Oh man, Saturday at the convention is always a busy day, and this was no exception. I had several interviews scheduled this day (head over here if you want to listen to them), and made as many panels as I could manage while leaving time to eat, look at costumes, and check out the dealers room. It’s a big day, so let’s get started.
Morning was taken up with press breakfast and meeting, and then a batch of interviews, followed by lunch. Then an afternoon of panels, starting with Patrick Seitz’s seventh iteration of the “Come to Denver, See the Seitz”. I still can’t believe that Patrick has been to NDK seven times, but we all enjoy seeing him, and I guess he enjoys seeing us too. We talked with Patrick about his voice work in video games, notably Mortal Kombat, Fire Emblem: Heroes, and World of Warcraft. One of the audience asked if he hope to be involved in WoW again in the future; Patrick said that he wouldn’t mind, but recognizes that it was such a gift to have been involved as he was. We also talked about how many times he was required to say “protein” for his role in Aggretsuko as a kangaroo yogi (he guessed it was at least 20 times). There were a lot of questions for Patrick, and I don’t have time to rehash all of them here. But we also talked about things that Patrick enjoys (video games, comics, etc.), Sailor Moon, and some of his more recent roles.
After Patrick’s panel, I attended a “From Pitch to Production” hosted by Samantha Inoue-Hart and Kevin McKeever. Both have extensive production resumes in a combination of live action and animated film and television. The panel was a discussion about the production process, with a focus on the number of people that are involved in a typical production. Samantha and Kevin listed off some minimum requirements they have for animators, stressing the fact that there is usually no time to train someone to do something during a production schedule. Finally, they also emphasised that the film and TV industry are built entirely on reputation. When you start out, you have essentially no reputation, and it can be hard to land a gig. Later, if you are hard to work with, or, decide to stand up for yourself against abuse, you may be blacklisted, which can effectively end your career. They also talked about pitching your project and negotiating rights.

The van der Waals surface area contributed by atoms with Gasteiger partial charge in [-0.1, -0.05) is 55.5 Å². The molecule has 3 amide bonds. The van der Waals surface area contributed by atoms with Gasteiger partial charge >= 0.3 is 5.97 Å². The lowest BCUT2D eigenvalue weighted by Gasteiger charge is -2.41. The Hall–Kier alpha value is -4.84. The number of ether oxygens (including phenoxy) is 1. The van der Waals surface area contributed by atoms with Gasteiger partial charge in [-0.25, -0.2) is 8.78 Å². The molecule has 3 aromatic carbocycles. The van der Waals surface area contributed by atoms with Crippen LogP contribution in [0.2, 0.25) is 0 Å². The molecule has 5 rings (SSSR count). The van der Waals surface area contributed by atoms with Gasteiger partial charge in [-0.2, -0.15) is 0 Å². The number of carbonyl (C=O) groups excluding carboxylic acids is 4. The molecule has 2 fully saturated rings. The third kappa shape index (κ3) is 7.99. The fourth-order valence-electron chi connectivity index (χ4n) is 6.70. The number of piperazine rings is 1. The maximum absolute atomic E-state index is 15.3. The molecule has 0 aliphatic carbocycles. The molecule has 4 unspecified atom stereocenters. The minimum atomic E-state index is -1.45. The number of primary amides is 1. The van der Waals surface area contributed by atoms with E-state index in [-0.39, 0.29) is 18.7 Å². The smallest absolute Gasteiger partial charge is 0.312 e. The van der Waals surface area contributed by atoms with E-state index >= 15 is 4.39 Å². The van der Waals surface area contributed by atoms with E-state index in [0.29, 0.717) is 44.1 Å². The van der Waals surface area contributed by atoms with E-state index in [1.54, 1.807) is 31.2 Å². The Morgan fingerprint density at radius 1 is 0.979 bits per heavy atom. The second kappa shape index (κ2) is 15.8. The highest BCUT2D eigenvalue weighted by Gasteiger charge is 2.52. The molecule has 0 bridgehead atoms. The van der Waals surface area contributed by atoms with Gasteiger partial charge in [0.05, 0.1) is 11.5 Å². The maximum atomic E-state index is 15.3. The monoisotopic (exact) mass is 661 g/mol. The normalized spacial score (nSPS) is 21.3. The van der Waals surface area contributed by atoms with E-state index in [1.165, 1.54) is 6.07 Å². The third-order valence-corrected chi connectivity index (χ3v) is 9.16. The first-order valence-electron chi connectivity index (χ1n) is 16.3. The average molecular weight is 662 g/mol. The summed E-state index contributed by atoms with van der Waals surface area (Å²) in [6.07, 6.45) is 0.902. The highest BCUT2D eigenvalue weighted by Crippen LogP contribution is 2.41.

The last panel that I attended on Saturday was Cherami Leigh’s Question and Answer panel. Like most Voice Actor Q&A panels, this one had a lot of audience questions that bounced from one topic to another, so I will attempt to summarize. Cherami expects to be working on RWBY again, but is not sure when her character will be used again. Her favorite characters to voice tend to have a resonance with events in her personal life at the time that she is working on them, for example Asuna (SAO), Lucy (Fairy Tail), and Sailor Venus (Sailor Moon). Career goals and dream jobs include voicing a Disney princess or villain, writing and production work, and just finding more new projects that she doesn’t even know about now. She talked more about her work on Fairy Tail, RWBY, and the Fire Emblem franchise (she voices Cita and several other chatacters in Fire Emblem: Heroes).
That brings us to the end of Saturday. Since I was not attending any of the late night programing on Saturday, I was able to get home at a more reasonable hour and have a decent sleep before the final day of the convention.